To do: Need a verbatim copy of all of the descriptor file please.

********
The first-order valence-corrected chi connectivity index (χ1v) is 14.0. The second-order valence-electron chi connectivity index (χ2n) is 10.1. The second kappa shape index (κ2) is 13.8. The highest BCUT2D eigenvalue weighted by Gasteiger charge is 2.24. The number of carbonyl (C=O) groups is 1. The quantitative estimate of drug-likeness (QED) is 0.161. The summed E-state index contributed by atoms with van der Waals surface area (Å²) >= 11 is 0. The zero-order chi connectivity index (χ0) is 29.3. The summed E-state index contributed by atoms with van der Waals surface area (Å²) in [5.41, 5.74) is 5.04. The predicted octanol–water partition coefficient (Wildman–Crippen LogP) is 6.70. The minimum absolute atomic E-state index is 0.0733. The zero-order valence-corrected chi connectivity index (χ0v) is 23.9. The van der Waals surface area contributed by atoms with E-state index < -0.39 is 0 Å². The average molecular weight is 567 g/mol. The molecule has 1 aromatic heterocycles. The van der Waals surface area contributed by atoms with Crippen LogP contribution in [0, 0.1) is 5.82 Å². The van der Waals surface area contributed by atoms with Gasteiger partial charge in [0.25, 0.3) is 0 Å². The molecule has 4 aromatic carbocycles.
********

The first-order valence-corrected chi connectivity index (χ1v) is 14.0. The second-order valence-electron chi connectivity index (χ2n) is 10.1. The second kappa shape index (κ2) is 13.8. The highest BCUT2D eigenvalue weighted by Gasteiger charge is 2.24. The number of carbonyl (C=O) groups is 1. The quantitative estimate of drug-likeness (QED) is 0.161. The summed E-state index contributed by atoms with van der Waals surface area (Å²) >= 11 is 0. The zero-order chi connectivity index (χ0) is 29.3. The summed E-state index contributed by atoms with van der Waals surface area (Å²) in [5.41, 5.74) is 5.04. The predicted octanol–water partition coefficient (Wildman–Crippen LogP) is 6.70. The minimum absolute atomic E-state index is 0.0733. The zero-order valence-corrected chi connectivity index (χ0v) is 23.9. The van der Waals surface area contributed by atoms with E-state index < -0.39 is 0 Å². The average molecular weight is 567 g/mol. The molecule has 1 aromatic heterocycles. The van der Waals surface area contributed by atoms with Crippen LogP contribution in [0, 0.1) is 5.82 Å². The van der Waals surface area contributed by atoms with Gasteiger partial charge in [0.25, 0.3) is 0 Å². The molecule has 4 aromatic carbocycles.